Bridge Building in Divided America: One Small Step in Tikkun Olam, Repairing the World

December 27, 2018

The following talk was given by HATH member Tom Wolff at the Jewish Community of Amherst on December 15, 2018.  It follows the form of d’var torah—word of the book, or a ‘sermon,’ as part of the Saturday service.

 

 

I have been asked to talk about Hands Across the Hills, a project to bridge divides in our country through dialogue and community exchange. Our work brought together Leverett, Massachusetts and Letcher County, Kentucky. I will talk about the principles underlying this venture—as I see them from the point of view of today’s parsha (reading from the bible) and from my years of community building.

 

The setting of today’s parsha is a marvelous introduction for the work of Hands Across the Hills. The story tells of Joseph reconciling with his brothers, forgiving them for selling him into slavery years before. It is said to be the first recorded moment in history where one human being forgives another.

 

But reconciliation and forgiveness do not come easily. At first Joseph is cautious and suspicious. As he and his brother Judah circle and test each other, Joseph tries to understand: What do my brothers really want? Why now? Can I forgive them? Have they changed? When Joseph finds himself ready to forgive he breaks down and sobs.

 

 It is a story of reunification and restoration of the family, the core community. And these themes apply to Leverett’s exchanges with Kentucky over the last year and a half. They can be seen as a counter force to the present American administration’s emphasis on creating divides and pitting one group against another. I hope you will hear in the story of HATH the emergence of small steps towards the reunification of our American family.

 

Gwen Johnson from Letcher County KY, describing anticipation of the visit to Leverett in October 2017, stated that she feared “that we would not be heard and that we would not be accepted. And the thing that I kept worrying about was that maybe you wouldn't be able to forgive us for voting for President Trump."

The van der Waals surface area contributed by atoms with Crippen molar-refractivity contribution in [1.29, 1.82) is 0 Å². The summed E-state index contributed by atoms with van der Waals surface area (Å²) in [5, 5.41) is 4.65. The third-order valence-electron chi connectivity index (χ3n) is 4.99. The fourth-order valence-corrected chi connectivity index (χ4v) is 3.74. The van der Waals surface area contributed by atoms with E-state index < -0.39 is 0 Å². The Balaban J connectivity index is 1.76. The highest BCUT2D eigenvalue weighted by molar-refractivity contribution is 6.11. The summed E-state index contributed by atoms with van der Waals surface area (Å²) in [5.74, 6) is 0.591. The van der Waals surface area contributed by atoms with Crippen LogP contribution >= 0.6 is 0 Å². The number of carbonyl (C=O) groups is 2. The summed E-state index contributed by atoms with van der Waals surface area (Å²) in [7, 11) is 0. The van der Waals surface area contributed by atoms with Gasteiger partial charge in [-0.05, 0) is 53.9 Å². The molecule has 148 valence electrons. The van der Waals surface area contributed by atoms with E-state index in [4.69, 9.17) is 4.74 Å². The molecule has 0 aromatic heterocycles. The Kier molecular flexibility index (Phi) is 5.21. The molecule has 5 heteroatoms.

Gwen also said, “I was afraid it was another 'Save the dumb hillbillies' project. We've really been exploited many times by the media, who come and look at the very worst of the worst. When we were invited to this project by email, we decided to write in response—just asking what the motivation was." Despite her trepidation, Johnson said she knew “it was a conversation that needed to be had."

 

This points to a second area of forgiveness: those of us from the Northeast needed to carry the burden of what has been done to Appalachia over time by those from our part of the country—in terms of denigrating attitudes. Just as those of us who are white Americans need to carry the burden of white privilege and white supremacy as it applies to systemic racism, so do we have to lay claim to the elitist lens through which we have viewed Appalachia.

 

For me, the work of Hands Across the Hills is part of a lifetime of building healthy communities and bringing them together around their most pressing issues. In summarizing my decades of coalition-building in my book The Power of Collaborative Solutions, I wrote of six principles. The sixth, and hardest, principle for me to articulate was: “Engaging your spirituality as your compass for social change.” The spiritual qualities of acceptance, appreciation, compassion and interdependence are the real core that brings all of us together to work for the best interests of a whole community.

 

Acceptance involves seeing the fundamental humanity that we all share and recognizing the spiritual essence in each of us.

 

Appreciation involves honoring and being grateful for that which is.  To be appreciative one must be present, thankful and take in the goodness.